(Rated 4/5 )
I studied this play at school and remember feeling really strongly for the characters. Coming from a middle class background I had a kind of innate rejection of people who put on airs or consider themselves better than others because of money or career status. That may sound strange but the previous generation of my family had struggled and worked really hard for their money. So the concept of someone from a higher class stooping to a lower class to win love was somehow romantic and comfortable for me. And who was the heroine, Kate Hardcastle, doing that for? Marlow was also of an upper class but very shy with women from his own class. He was only able to be himself with those of a class lower than himself. Oddly perhaps I could, and still can, really identify with that. I lost my power and myself with those of my supposed class and always felt far more drawn to those without plums in their mouths, who talked ‘common’, who were not of high IQ but rather EQ. And I was extremely shy and feeling that meant I would not get a boyfriend. So there’s the empathy – or rather sympathy – right there. I would have loved someone to step down from his higher power status to conquer my shyness and win me. I could really relate to Marlow’s lack of confidence in love. And I coveted Kate’s self-assurance.
Oliver Goldsmith’s 18th century script plays on all these ideas that people allowed to control their lives at the time – issues around class, power, manners and morals - and was extremely daring. He wrote about people as they are, and not falsely how they ought to be, and mocked them.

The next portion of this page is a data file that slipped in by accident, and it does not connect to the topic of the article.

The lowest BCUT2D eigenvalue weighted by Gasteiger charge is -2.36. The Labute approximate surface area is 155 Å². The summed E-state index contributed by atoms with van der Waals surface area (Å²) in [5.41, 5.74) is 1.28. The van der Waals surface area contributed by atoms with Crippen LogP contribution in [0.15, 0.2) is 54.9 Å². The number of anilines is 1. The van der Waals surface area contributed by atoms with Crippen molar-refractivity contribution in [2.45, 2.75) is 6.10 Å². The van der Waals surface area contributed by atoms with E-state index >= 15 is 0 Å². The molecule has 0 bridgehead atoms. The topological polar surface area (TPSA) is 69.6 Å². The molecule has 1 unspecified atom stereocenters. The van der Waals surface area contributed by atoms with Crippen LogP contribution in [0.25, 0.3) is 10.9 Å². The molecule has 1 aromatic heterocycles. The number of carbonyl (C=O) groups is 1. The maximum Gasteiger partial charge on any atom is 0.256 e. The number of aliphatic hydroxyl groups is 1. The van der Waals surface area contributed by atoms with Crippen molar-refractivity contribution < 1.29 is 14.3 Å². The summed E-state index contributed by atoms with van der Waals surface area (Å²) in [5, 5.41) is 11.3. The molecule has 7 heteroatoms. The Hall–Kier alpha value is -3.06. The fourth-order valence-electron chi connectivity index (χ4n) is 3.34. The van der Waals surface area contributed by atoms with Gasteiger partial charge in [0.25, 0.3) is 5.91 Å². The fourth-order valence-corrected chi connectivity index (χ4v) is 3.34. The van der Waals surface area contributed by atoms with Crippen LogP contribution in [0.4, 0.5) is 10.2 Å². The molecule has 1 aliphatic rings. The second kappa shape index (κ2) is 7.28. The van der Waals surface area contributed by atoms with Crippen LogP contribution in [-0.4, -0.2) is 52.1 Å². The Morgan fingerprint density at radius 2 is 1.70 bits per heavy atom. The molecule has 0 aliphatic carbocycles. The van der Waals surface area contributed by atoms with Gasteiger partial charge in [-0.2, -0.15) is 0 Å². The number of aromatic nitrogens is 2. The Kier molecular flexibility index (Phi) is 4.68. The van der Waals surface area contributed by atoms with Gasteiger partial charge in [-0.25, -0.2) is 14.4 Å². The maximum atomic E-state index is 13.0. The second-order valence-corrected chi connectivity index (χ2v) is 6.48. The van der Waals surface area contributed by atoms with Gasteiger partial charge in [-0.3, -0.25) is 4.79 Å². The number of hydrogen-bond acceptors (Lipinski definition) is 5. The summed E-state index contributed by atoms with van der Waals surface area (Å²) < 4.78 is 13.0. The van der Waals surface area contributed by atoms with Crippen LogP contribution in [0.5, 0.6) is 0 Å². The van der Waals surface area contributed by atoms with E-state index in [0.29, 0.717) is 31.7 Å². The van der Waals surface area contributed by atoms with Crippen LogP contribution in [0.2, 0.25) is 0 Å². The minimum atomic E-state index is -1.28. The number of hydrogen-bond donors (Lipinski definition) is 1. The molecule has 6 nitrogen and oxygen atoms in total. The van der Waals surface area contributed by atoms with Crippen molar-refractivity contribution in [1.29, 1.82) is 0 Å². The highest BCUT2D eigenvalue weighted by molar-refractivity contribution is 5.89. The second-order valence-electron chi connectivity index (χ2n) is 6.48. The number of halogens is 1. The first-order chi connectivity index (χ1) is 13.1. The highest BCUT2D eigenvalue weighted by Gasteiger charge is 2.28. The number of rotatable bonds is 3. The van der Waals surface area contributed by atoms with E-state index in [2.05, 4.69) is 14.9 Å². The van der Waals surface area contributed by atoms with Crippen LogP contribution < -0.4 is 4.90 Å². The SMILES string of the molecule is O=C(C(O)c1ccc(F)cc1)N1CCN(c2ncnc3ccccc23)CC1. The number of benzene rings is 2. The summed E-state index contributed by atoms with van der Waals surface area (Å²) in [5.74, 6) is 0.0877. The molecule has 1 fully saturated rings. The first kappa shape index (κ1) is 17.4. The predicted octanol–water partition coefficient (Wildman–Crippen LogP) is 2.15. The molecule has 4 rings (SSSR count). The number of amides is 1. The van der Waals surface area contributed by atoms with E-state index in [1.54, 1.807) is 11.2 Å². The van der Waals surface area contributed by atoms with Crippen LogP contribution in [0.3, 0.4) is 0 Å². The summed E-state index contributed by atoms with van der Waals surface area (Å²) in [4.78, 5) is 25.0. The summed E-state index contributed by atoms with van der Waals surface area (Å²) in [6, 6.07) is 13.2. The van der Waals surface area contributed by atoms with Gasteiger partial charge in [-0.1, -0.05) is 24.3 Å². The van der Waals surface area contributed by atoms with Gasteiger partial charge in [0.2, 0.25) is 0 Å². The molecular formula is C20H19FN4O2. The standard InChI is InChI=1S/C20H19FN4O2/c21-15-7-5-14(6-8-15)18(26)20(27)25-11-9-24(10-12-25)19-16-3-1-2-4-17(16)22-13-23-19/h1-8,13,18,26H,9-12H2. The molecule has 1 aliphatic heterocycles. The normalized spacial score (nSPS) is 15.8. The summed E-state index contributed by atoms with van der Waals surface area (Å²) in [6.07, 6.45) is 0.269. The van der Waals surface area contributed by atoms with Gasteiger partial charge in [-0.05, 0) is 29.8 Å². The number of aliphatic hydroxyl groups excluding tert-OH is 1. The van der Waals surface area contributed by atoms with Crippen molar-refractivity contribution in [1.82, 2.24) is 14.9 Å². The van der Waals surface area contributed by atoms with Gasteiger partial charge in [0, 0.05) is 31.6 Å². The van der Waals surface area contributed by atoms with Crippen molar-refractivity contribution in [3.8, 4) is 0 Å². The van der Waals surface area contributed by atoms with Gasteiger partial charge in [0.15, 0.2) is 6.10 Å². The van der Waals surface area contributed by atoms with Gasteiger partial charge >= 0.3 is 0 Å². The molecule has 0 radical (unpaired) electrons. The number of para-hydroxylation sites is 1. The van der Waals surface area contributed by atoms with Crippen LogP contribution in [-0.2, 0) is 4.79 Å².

The play, as its alternative title The Mistakes of a Night suggests, hinges on many mistaken happenings and people deceiving each other. This device is used so often in plays of that time and of course, in Shakespearean comedy, that it does feel a little dated and predictable. But that’s fine when the production and performances are as good as in this case. I could forgive it the over-long 3 hours – well just about – hence one point off perfect in my score.
Nobody fell short in this production, which makes it hard to pick out those who stood out. I almost feel it’s a matter of taste rather than one actor being ‘better’ or not. I have seen Sophie Thompson before in only a few roles; the biggest impression she made on me was in playing abusive Stella in Eastenders and unfortunately it wasn’t a good impression as I didn’t believe her in the role. This time, if you’ll forgive the pun, she was deliciously stellar and really shone out, carrying the show in her portrayal of Kate’s mother, Mrs Hardcastle. She was extremely amusing and very natural in Mrs Hardcastle’s absurdity. The surprise draw for me was John Hefferman as Marlow’s friend Hastings. With a smile that lifted the heart so convincingly you couldn’t fail to smile with him, he constantly promised to break out into a chuckle and was enormous fun to watch. I’d been very much looking forward to seeing Katherine Kelly as Kate Hardcastle. As her Coronation Street co-star David Nielson said, she is something very special. Becky Granger was one of the most outstanding empathy-inducing soap characters ever and Katherine superbly conveyed the rollercoater of behaviours and emotions triggered by Becky’s event-loaded journey on the Corrie cobbles. My only disappointment in her as Kate Hardcastle was that the role didn’t test her full dramatic range. But her sensitivity and sense of comedy was impeccable – she sparkled.
The set and costumes were impressive and amusing in their authenticity. There’s such a sense that this period of time was empirically farcical.
P.S. For those with disability of the lower limbs it’s worth noting that there are many flights of stairs to climb to The Olivier Theatre. You may like to take the lift. The seats are very comfortable. And the setting – The South Bank – is a personal favourite of mine.
She Stoops to Conquer – Review by TheRestrictedReviewer © 2012